The pub, known as Britain’s “wonkiest” boozer, was gutted by a suspected arson attack before being demolished, without permission, by a digger earlier this month, causing outrage from the owner and locals.
The blaze was reported to the emergency services at 10.45pm on August 5 and within 48 hours the pub was demolished.
The historic pub was sold by pub company Marston’s to a private buyer two weeks before the fire, after being on the open market since January.
Campaigners have called for legal changes to protect pubs after the demolition of the Crooked House, which they called a “national scandal”.
The Campaign for Pubs wrote to Prime Minister Rishi Sunak, urging a change to planning law which would prevent pubs aged 50 years or older from being sold for alternative use, converted or demolished until they had been marketed as a pub for at least a year.
Greg Mulholland, campaign director of the Campaign for Pubs, said: “This would stop the cynical destruction of pubs and allow licensees, local breweries, entrepreneurs and communities to buy our historic pubs and make a success of them.”
South Staffordshire Council said it had given permission to the Crooked House’s owners to demolish the first floor of the building on safety grounds but had not agreed to, nor deemed necessary, the site’s total demolition.
On Tuesday the council said it will closely monitor work at the pub after securing an agreement that bricks and foundations will be kept at the site.
The local authority said the “positive step” followed ongoing engagement with the site’s owners, a contractor, the Health and Safety Executive, and police.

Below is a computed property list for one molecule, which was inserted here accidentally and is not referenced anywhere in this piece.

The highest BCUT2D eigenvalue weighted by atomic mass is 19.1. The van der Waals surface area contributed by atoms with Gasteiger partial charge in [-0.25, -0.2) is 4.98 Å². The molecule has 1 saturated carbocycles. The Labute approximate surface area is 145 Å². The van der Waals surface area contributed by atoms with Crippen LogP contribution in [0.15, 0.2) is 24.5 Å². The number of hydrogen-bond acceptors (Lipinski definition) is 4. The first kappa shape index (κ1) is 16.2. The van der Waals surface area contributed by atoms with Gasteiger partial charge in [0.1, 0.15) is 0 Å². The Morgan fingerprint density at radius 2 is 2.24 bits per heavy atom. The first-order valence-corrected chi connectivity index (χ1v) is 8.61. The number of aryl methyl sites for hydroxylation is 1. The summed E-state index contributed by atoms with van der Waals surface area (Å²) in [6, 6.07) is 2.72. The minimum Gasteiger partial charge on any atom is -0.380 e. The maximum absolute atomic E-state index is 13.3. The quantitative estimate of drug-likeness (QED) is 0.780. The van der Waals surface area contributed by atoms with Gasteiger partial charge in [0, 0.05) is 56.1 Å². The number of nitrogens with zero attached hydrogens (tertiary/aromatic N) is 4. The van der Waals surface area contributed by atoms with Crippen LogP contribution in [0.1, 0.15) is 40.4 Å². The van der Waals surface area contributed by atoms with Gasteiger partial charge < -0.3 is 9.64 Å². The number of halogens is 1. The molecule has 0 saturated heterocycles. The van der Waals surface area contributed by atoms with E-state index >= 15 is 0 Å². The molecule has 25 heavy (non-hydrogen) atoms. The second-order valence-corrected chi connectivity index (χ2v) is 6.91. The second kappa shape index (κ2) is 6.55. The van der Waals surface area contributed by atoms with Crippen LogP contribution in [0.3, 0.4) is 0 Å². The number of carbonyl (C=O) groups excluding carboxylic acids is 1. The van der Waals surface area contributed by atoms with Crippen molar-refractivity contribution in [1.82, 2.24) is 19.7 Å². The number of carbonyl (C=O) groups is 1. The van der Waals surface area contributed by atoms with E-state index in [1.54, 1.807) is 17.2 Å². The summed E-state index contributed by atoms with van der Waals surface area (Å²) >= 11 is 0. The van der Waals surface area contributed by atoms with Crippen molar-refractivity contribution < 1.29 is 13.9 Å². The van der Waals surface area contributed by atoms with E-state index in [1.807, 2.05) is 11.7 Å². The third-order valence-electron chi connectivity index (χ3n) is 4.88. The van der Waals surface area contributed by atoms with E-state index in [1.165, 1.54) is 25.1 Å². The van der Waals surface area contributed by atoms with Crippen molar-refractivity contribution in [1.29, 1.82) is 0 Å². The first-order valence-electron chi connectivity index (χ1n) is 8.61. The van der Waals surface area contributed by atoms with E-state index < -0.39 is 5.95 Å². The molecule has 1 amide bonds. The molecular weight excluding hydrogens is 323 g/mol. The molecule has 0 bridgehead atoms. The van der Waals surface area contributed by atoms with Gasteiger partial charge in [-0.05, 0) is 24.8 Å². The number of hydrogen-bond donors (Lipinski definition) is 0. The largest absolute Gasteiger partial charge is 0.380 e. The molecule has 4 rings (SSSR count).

“We are very pleased that we now have agreement that the bricks will remain on site, and that the foundations and slabs will remain to assist our future investigation,” the council said in a statement.
“There will be activity on site over coming days to remove hazardous waste and to make the site safe, and this will be closely monitored.”
Campaigners took direct action, including a sit-down protest on Monday, after heavy machinery and staff moved on to the site, amid claims that checks for the presence of asbestos were taking place.
The Crooked House was built in 1765 at its site in Himley, in South Staffordshire, originally as a farmhouse before becoming a pub in the 1830s.
Its name and appearance are owed to nearby mining — the site is surrounded by quarries — which has seen an effect known as subsidence cause a sloping of the earth in the area.
This led it to become known as Siden House — ‘siden’ being a Black Country term for wonky — before taking its Crooked House name in 2002. At its peak, the pub could pull in national and even international crowds, and pound coins could be seen to roll along the bar against the direction of gravity.
As they revaled the arrests in their investigation, a spokesperson for Staffordshire Police said: “We continue to appeal to anyone with any information which could help us to get in touch. Call 101, quoting incident 761 of August 5 or message us using Live Chat on our website – www.staffordshire.police.uk.
“You can also report anonymously by calling Crimestoppers on 0800 555 111.”